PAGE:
1. Does it have legs?
Information Architecture Heuristics for Interaction Designers!
presented by: !
2. What do you want in a critique?!
<Type> Designers: want to spark Non Designers: want a !
new insights when reviewing their healthy and non opinion-driven
work alone or with others.! conversation with designers.!
They are trying to avoid: ! They are trying to avoid: !
Blank stares, not knowing where ! Opinions being seen as rulings,
to start, taking coffee breaks to having a lack of direction on
avoid critiquing ! what feedback to give and when!
3. But when critiquing work:
What we really want to know is
“Does it have legs?” !
• Is it stable enough to support the weight of use?!
• Will it be effective in execution?!
• Will it stand on itʼs own?!
A good place to start when answering these questions is
Evaluating it against heuristic principles.!
4. “rules of thumb”!
What is a heuristic?!
“intuitive judgments”! “common sense”!
5. Case Studies! Patterns &
What is NOT a heuristic?!
6. We use heuristics to…!
• Evaluate the strength and quality of what is
currently offered to users!
• Facilitate critique during planning, design and
• Predict the effectiveness of a potential solution!
11. REMINDERS– The rules of heuristic use!
1. Put on your user shoes: Forget where
you work and what your job is. !
2. Put on your user goggles: None of these
principles matter without understanding the
context of use and who your users are. !
3. Say “I am not my user”: Never use
heuristic review as a replacement for user
13. #1 Is it Findable?
q Can users easily locate that which they
are seeking? !
q How is ﬁndability affected across
channels and devices?!
q Are there multiple ways available to
q How do external and internal search
engines “see” what is provided?!
q Is information formatted with results in
q What is provided to make the delivered
results more useful?
15. #2 Is it Accessible?
q Can it be used via all expected Be aware that upwards
of 20% or more of the
channels and devices?! worldʼs population has
q How resilient and consistent is it a disability. !
when used via “other” channels? ! The internet is a public
q Does it meet the levels of place. Itʼs like building a
ramp to your building, or
accessibility compliance to be refusing to. !
considerate of those users with !
17. #3 Is it Clear?
q Is it easy to understand?!
q Is the target demographicsʼ grade
and reading level being considered?!
q Is the path to task completion
obvious and free of distraction?!
q Would a user ﬁnd it easy to describe?!
18. TOP 3 Clarity Offenses
• Corporate underpants: When you are obviously
making a navigational decision based on your
organizational structure, not user decision paths.!
• Inside Baseball: When you are calling something
a term that is unclear to anyone that doesnʼt work
for your company. !
• Weasel Words: When you are being purposefully
unclear in language to avoid making a promise or
decision about process or commitment to a user.!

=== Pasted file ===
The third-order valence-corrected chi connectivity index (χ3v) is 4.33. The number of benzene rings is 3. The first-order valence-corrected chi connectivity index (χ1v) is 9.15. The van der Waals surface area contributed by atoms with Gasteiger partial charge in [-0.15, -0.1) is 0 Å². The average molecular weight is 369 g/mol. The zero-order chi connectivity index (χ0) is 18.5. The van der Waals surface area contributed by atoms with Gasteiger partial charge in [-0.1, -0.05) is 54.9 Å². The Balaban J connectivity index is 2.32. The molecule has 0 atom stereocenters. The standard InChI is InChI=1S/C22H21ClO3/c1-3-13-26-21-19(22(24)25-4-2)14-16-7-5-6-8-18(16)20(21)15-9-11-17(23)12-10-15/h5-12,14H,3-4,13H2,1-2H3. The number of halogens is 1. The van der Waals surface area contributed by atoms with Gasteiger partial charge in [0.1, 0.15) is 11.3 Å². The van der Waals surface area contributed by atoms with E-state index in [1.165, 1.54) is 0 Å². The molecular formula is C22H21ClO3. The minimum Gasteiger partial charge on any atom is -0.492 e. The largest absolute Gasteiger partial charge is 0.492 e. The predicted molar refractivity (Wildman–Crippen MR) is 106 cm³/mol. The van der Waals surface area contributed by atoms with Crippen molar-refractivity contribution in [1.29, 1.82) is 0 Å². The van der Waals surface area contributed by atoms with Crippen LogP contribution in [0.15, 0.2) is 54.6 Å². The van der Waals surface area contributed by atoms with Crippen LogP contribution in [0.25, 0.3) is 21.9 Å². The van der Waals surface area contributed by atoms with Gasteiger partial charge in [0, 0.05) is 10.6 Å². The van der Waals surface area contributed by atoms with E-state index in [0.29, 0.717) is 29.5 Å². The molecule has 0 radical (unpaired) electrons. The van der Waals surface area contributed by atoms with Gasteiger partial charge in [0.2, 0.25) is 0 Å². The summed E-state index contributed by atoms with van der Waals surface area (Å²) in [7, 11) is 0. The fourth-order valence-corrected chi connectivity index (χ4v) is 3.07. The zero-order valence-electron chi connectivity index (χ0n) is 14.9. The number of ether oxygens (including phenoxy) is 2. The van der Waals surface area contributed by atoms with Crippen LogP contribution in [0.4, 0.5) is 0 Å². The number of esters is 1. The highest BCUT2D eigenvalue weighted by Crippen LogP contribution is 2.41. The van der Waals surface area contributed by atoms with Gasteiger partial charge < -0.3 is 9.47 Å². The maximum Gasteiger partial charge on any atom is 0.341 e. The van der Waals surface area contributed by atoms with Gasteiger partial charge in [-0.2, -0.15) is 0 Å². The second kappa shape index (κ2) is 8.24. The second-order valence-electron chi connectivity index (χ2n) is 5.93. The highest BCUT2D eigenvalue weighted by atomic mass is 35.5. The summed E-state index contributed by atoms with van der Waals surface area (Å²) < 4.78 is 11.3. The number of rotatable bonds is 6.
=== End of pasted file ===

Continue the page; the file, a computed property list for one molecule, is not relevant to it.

20. #4 Is it communicative?
q Is the status, location and
permissions of the user obvious?!
q How is messaging used throughout?
Is messaging effective for the tasks
and contexts being supported?!
q Does the navigation and messaging
help establish a sense of place that
is consistent and orienting across
channels, contexts and tasks?!
22. #5 Is it Useful?
q Is it usable? Are users able to
complete the tasks that they set out
to without massive frustration or
q Does it serve new users as well as
loyal users in ways that satisfy their
q Are there a few navigation options
that lead where users may want to
go next? Are they clearly labeled?!
24. #6 Is it Credible?
q Is the design appropriate to the
context of use and audience?!
q Is your content updated in a timely
q Do you use restraint with promotional
q Is it easy to contact a real person?!
q Is it easy to verify your credentials?!
q Do you have help/support content
where it is needed? Especially
important when asking for sensitive
26. #7 Is it Controllable?
q Are tasks and information a user
would reasonably want to
q How well are errors anticipated and
q When errors do occur, how easily
can a user recover?!
q Are features offered to allow the user
to tailor information or functionality to
q Are exits and other important
controls clearly marked?!
28. #8 Is it Valuable?
q Is it desirable to the target user? !
q Does it maintain conformity with
expectations throughout the interaction
across channels? !
q Can a user easily describe the value?!
q How is success being measured? Does
it contribute to the bottom line?!
q Does it improve customer satisfaction?!
30. #9 Is it Learnable?
q Can it be grasped quickly?!
q What is offered to ease the more
q Is it memorable?!
q Is it easy to recount?!
q Does it behave consistently enough to be
32. #10 Is it Delightful?
q What are your differentiators from
other similar experiences or
q What cross channel ties can be
explored that delight? !
q How are user expectations not just
met but exceeded?!
q What are you providing that is
q What can you take that is now
ordinary and make extraordinary?!
34. How to Implement Heuristics
where you work...
q Teach this content to your organization – not
just the designers (you can even use this deck)!
q Heuristically review where you are today!
q Set baseline scores and identify principles you
want to see improvement on (and by when)!
q Start using this as the consistent language
when critiquing work!
q Bring these questions as thought starters to
35. thank you
• For listening!
• For caring!
• For making the internet a better place!